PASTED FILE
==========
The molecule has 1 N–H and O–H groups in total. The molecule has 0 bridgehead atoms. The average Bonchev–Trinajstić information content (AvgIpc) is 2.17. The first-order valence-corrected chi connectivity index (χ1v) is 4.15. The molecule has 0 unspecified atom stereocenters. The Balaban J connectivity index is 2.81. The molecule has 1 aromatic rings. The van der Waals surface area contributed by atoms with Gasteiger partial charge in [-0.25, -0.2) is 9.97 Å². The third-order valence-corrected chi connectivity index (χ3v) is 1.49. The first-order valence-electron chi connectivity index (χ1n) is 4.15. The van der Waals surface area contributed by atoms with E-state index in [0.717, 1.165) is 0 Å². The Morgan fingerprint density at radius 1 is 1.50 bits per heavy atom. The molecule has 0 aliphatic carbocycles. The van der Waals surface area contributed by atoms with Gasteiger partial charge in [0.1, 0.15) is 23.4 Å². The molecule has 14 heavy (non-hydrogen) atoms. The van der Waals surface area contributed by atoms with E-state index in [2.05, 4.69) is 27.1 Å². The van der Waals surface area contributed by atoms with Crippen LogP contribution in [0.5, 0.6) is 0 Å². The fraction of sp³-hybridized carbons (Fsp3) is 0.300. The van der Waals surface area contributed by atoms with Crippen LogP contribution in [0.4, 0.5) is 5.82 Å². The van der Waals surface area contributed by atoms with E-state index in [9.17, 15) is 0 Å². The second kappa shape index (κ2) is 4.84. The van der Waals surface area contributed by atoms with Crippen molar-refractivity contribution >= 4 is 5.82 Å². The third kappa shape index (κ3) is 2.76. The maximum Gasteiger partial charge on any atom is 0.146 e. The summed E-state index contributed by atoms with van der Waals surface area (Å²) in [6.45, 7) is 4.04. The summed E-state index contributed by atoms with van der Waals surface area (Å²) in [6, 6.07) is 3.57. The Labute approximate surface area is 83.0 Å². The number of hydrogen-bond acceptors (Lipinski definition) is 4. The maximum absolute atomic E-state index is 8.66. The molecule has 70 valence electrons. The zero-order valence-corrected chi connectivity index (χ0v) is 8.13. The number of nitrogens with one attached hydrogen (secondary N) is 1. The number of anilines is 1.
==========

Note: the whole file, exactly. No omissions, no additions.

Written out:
The molecule has 1 N–H and O–H groups in total. The molecule has 0 bridgehead atoms. The average Bonchev–Trinajstić information content (AvgIpc) is 2.17. The first-order valence-corrected chi connectivity index (χ1v) is 4.15. The molecule has 0 unspecified atom stereocenters. The Balaban J connectivity index is 2.81. The molecule has 1 aromatic rings. The van der Waals surface area contributed by atoms with Gasteiger partial charge in [-0.25, -0.2) is 9.97 Å². The third-order valence-corrected chi connectivity index (χ3v) is 1.49. The first-order valence-electron chi connectivity index (χ1n) is 4.15. The van der Waals surface area contributed by atoms with E-state index in [0.717, 1.165) is 0 Å². The Morgan fingerprint density at radius 1 is 1.50 bits per heavy atom. The molecule has 0 aliphatic carbocycles. The van der Waals surface area contributed by atoms with Gasteiger partial charge in [0.1, 0.15) is 23.4 Å². The molecule has 14 heavy (non-hydrogen) atoms. The van der Waals surface area contributed by atoms with E-state index in [2.05, 4.69) is 27.1 Å². The van der Waals surface area contributed by atoms with Crippen LogP contribution in [0.5, 0.6) is 0 Å². The fraction of sp³-hybridized carbons (Fsp3) is 0.300. The van der Waals surface area contributed by atoms with Crippen LogP contribution in [0.4, 0.5) is 5.82 Å². The van der Waals surface area contributed by atoms with E-state index in [9.17, 15) is 0 Å². The second kappa shape index (κ2) is 4.84. The van der Waals surface area contributed by atoms with Crippen molar-refractivity contribution >= 4 is 5.82 Å². The third kappa shape index (κ3) is 2.76. The maximum Gasteiger partial charge on any atom is 0.146 e. The summed E-state index contributed by atoms with van der Waals surface area (Å²) in [6.45, 7) is 4.04. The summed E-state index contributed by atoms with van der Waals surface area (Å²) in [6, 6.07) is 3.57. The Labute approximate surface area is 83.0 Å². The number of hydrogen-bond acceptors (Lipinski definition) is 4. The maximum absolute atomic E-state index is 8.66. The molecule has 70 valence electrons. The zero-order valence-corrected chi connectivity index (χ0v) is 8.13. The number of nitrogens with one attached hydrogen (secondary N) is 1. The number of anilines is 1.